ALL YOGIS DRIP on their mats. But the students in this class aren’t sweating; they’re drooling. That’s because while the practice of yoga is thousands of years old, no one in this crew is more than 6 months.

Starting young is one of the principles behind Lil Omm Yoga (4830 V St. NW; 202-248-6304), which opened last month in the Palisades and aims to make yoga a family affair.

Founder Pleasance Lowengard Silicki conceived of the idea while pregnant with her daughter, Saylor, now 2. Her original vision was a space dedicated to prenatal yoga, but as Saylor grew, so did Silicki’s inspiration. “Like all moms, I really wanted a way to integrate what we love — our children —with that work-life balance,” Silicki says.

The result: classes that parents and kids can do together, whether the kids are in the womb or in high school. “As you are pregnant and your children grow, we have classes that grow with you,” says Kristin Maresca, who co-directs the studio with Silicki.

For first-time mom Rhea Vaflor, that means taking Itsy Bitsy Yoga Babies to better bond and play with her 12-week-old daughter, Sloane. They’d taken yoga “together” before when Vaflor did prenatal classes with Silicki. “It just seemed like a natural continuation,” Vaflor says. “Especially because I’m going back to work, I feel like it’s time just for us.”

The youngest yogis not in utero can start at 6 weeks old with Itsy Bitsy Yoga Babies. But instead of downward dog and crow, they work on poses like Padahasta, in which moms or dads grasp their babies’ feet and push their knees to their tummies one at a time. This helps relax babies’ lower bodies and relieve gas.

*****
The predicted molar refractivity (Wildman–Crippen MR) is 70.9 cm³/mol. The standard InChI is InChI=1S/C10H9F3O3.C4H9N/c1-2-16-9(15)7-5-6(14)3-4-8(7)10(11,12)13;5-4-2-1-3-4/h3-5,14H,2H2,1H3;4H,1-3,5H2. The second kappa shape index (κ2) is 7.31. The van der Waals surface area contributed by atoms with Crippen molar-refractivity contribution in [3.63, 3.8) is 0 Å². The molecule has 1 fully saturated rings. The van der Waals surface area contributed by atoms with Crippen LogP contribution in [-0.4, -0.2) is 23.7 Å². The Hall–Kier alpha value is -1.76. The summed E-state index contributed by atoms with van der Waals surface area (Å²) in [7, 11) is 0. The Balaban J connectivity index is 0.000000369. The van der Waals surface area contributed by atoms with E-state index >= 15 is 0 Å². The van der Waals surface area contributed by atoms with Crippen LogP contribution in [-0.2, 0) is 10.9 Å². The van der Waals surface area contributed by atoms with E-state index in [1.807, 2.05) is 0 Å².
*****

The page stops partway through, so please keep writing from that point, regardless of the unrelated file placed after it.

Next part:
Older kids can take classes such as Omm Tweens or Omm Teens, in which the poses are more like those in traditional adult classes but the goal is confidence-building. “We focus on body awareness and topics that are appropriate for changing bodies,” Silicki says. “Since this can be a stressful and challenging time in life, we might do partner poses to help build community.”

Not all Lil Omm classes are child’s play, though. Adults-only options abound, but even when the kids are out of sight, they’re not out of mind. Instructors are trained in the needs of prenatal and postpartum women, and child care is available in a room that opens to the studio.

“We don’t believe in forcing kids to practice yoga,” Silicki says. “They just naturally want to do it when they hear about it and see their parents do it.”

Besides yoga, Lil Omm aims to be a resource for families through extracurricular programs, such as a workshop May 12 on creating children’s sleep routines.

And moms get extra love next month — take a free Blissful Mama Yoga class on Mother’s Day from 6 to 7:30 p.m. and get 15 percent off class passes in May. Can you say, “Namaste”?

Lil Omm isn’t the only place for kids to meet mats. Here are some other studios for your wee ones.

» Budding Yogis (3838 Northampton St. NW; 202-686-1104) offers a range of creative classes, including “Movers & Twisters,” which incorporates music and art.
» YogaTales (301-951-9642) is a mobile studio that brings its story-based classes to homes and schools.

Written by Express contributor Stephanie Kanowitz
Photos by Sandy Kavalier